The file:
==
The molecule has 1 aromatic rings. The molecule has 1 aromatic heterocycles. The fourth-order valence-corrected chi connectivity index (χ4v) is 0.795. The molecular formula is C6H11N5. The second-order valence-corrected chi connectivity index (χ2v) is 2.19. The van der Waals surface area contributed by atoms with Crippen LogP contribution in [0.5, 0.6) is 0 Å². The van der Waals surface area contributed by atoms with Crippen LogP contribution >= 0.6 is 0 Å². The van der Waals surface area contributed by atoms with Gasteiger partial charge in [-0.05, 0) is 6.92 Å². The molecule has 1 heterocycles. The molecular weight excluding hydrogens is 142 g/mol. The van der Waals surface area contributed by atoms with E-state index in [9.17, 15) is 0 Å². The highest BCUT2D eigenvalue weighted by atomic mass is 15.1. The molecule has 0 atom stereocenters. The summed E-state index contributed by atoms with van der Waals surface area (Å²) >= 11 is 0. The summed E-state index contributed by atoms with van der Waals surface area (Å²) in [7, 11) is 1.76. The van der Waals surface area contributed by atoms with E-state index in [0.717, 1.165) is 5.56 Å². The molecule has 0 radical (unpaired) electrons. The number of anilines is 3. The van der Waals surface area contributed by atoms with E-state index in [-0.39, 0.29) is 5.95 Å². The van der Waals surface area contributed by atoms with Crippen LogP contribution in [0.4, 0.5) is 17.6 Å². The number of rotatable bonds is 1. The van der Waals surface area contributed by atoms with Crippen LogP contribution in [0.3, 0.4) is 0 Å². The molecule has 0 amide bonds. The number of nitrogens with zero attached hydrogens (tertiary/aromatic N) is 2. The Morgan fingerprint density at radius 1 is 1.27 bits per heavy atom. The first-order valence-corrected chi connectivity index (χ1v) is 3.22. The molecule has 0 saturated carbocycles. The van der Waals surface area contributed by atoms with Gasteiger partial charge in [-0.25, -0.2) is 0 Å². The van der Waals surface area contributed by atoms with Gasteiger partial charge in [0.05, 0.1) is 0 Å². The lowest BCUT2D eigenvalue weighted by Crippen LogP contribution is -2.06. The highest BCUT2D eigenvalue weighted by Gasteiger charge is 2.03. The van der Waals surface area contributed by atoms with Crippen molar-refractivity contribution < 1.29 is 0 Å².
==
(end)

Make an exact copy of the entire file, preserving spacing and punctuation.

The molecule has 1 aromatic rings. The molecule has 1 aromatic heterocycles. The fourth-order valence-corrected chi connectivity index (χ4v) is 0.795. The molecular formula is C6H11N5. The second-order valence-corrected chi connectivity index (χ2v) is 2.19. The van der Waals surface area contributed by atoms with Crippen LogP contribution in [0.5, 0.6) is 0 Å². The van der Waals surface area contributed by atoms with Crippen LogP contribution >= 0.6 is 0 Å². The van der Waals surface area contributed by atoms with Gasteiger partial charge in [-0.05, 0) is 6.92 Å². The molecule has 1 heterocycles. The molecular weight excluding hydrogens is 142 g/mol. The van der Waals surface area contributed by atoms with E-state index in [9.17, 15) is 0 Å². The highest BCUT2D eigenvalue weighted by atomic mass is 15.1. The molecule has 0 atom stereocenters. The summed E-state index contributed by atoms with van der Waals surface area (Å²) >= 11 is 0. The summed E-state index contributed by atoms with van der Waals surface area (Å²) in [7, 11) is 1.76. The van der Waals surface area contributed by atoms with E-state index in [0.717, 1.165) is 5.56 Å². The molecule has 0 radical (unpaired) electrons. The number of anilines is 3. The van der Waals surface area contributed by atoms with E-state index in [-0.39, 0.29) is 5.95 Å². The van der Waals surface area contributed by atoms with Crippen LogP contribution in [0.4, 0.5) is 17.6 Å². The number of rotatable bonds is 1. The van der Waals surface area contributed by atoms with Crippen LogP contribution in [0.3, 0.4) is 0 Å². The molecule has 0 amide bonds. The number of nitrogens with zero attached hydrogens (tertiary/aromatic N) is 2. The Morgan fingerprint density at radius 1 is 1.27 bits per heavy atom. The first-order valence-corrected chi connectivity index (χ1v) is 3.22. The molecule has 0 saturated carbocycles. The van der Waals surface area contributed by atoms with Gasteiger partial charge in [-0.25, -0.2) is 0 Å². The van der Waals surface area contributed by atoms with Gasteiger partial charge in [0.05, 0.1) is 0 Å². The lowest BCUT2D eigenvalue weighted by Crippen LogP contribution is -2.06. The highest BCUT2D eigenvalue weighted by Gasteiger charge is 2.03. The van der Waals surface area contributed by atoms with Crippen molar-refractivity contribution < 1.29 is 0 Å².